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Illinois Mother Awarded $1M in Erb’s Palsy Lawsuit

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On August 19, 2012, Illinois resident Jamie Rae filed a lawsuit against James Dalla Riva, an obstetrician who worked at Anderson Hospital in Maryville. Rae claimed that the doctor had failed to provide the right standard of care during the birth of her baby, resulting in permanent and irreversible injuries.

In a recent September 2014 verdict, a Madison County jury awarded Jamie Rae $1 million in damages.

Baby Suffers from Shoulder Dystocia

Rae went into the hospital on March 1, 2011. Doctors made the decision to induce labor about 6:00 a.m. According to her complaint, at about 4:30 in the afternoon, she was told to push, but the baby wasn’t coming out.

Turns out that the baby’s shoulder was caught under the mother’s pubic bone—a condition known as “shoulder dystocia.” A rare emergency, it can happen during delivery if the baby is large, if the mother has a small pelvis, or if the baby is not positioned correctly. Other factors that can increase risk include gestational diabetes, induced labor, and mothers who are overweight.

Shoulder dystocia is a delicate condition that requires careful care by obstetricians. If the baby is left too long, he or she may have trouble breathing. If doctors use too much pressure to get him or her out, he or she can suffer other lasting injuries.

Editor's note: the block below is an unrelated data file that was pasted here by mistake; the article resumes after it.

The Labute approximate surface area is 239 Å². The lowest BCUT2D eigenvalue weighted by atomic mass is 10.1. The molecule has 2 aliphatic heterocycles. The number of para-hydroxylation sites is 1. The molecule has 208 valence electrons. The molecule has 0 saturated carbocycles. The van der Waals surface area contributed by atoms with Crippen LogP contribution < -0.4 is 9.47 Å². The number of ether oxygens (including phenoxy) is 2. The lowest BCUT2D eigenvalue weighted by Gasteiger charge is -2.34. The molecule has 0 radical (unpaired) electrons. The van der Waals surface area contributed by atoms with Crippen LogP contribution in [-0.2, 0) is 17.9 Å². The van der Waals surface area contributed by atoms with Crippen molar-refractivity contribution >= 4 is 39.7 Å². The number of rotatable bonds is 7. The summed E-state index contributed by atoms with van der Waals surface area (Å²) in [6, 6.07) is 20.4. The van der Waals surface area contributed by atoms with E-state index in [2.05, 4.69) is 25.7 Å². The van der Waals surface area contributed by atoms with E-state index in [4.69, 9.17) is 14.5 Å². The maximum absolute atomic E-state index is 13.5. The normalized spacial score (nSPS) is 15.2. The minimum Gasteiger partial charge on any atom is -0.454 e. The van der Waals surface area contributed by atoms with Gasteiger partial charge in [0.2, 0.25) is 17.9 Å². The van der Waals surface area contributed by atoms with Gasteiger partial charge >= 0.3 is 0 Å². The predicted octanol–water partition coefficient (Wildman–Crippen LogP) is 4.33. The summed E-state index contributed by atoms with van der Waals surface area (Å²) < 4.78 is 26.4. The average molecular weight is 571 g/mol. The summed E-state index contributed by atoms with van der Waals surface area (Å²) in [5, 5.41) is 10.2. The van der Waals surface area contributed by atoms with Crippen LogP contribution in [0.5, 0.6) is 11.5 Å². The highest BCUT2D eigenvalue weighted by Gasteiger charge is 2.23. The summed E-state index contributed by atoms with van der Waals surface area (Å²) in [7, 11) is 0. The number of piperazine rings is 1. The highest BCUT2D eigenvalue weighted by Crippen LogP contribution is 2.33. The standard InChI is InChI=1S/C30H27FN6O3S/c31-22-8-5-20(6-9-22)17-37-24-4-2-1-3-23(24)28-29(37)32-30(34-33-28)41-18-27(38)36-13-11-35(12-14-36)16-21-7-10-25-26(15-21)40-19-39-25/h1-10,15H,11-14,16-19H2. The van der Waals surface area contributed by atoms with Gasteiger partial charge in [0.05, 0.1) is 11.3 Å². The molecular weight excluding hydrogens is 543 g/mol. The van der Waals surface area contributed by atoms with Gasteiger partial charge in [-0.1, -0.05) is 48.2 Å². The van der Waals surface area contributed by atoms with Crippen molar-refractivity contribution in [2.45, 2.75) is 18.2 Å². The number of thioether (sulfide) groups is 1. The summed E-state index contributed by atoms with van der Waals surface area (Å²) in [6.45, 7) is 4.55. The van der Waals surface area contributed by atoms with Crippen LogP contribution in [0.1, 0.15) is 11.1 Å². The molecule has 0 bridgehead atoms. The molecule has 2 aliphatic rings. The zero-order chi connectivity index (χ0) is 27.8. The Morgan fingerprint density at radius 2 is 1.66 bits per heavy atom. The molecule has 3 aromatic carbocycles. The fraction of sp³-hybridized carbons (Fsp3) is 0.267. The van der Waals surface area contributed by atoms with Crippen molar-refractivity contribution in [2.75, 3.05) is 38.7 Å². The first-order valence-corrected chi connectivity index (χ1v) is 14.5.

According to Rae’s case, the doctor did not handle the situation correctly, as the baby was born with permanent nerve damage.

Doctor Should Have Performed C-Section

The doctor allegedly tried a number of different ways to deliver the baby girl, without success. Rae claims that he eventually applied too much downward traction on the baby’s head, and she emerged with her right shoulder first, and then the left. After delivery, the baby was found to have a limp and floppy left arm. She was later diagnosed with Erb’s Palsy.

Erb’s Palsy occurs when the clump of nerves near the neck that control the arm are damaged during delivery. The result is arm weakness and loss of motion. Depending on the severity, the injury can affect arm movement for the rest of the child’s life.

Rae claims that because her baby was large—9 pounds, 2 ounces—the doctor should have suggested delivery by cesarean section. This mode of delivery is often considered in cases where the baby is considered too big for a safe vaginal delivery.

Jury Agrees with Plaintiff

The jury agreed with Rae that medical negligence was involved, and awarded her $116,500 for disfigurement, $116,500 for disability, $116,500 for past and future pain and suffering, $134,000 for past expenses of necessary medical care, and $516,500 for medical treatment in the future.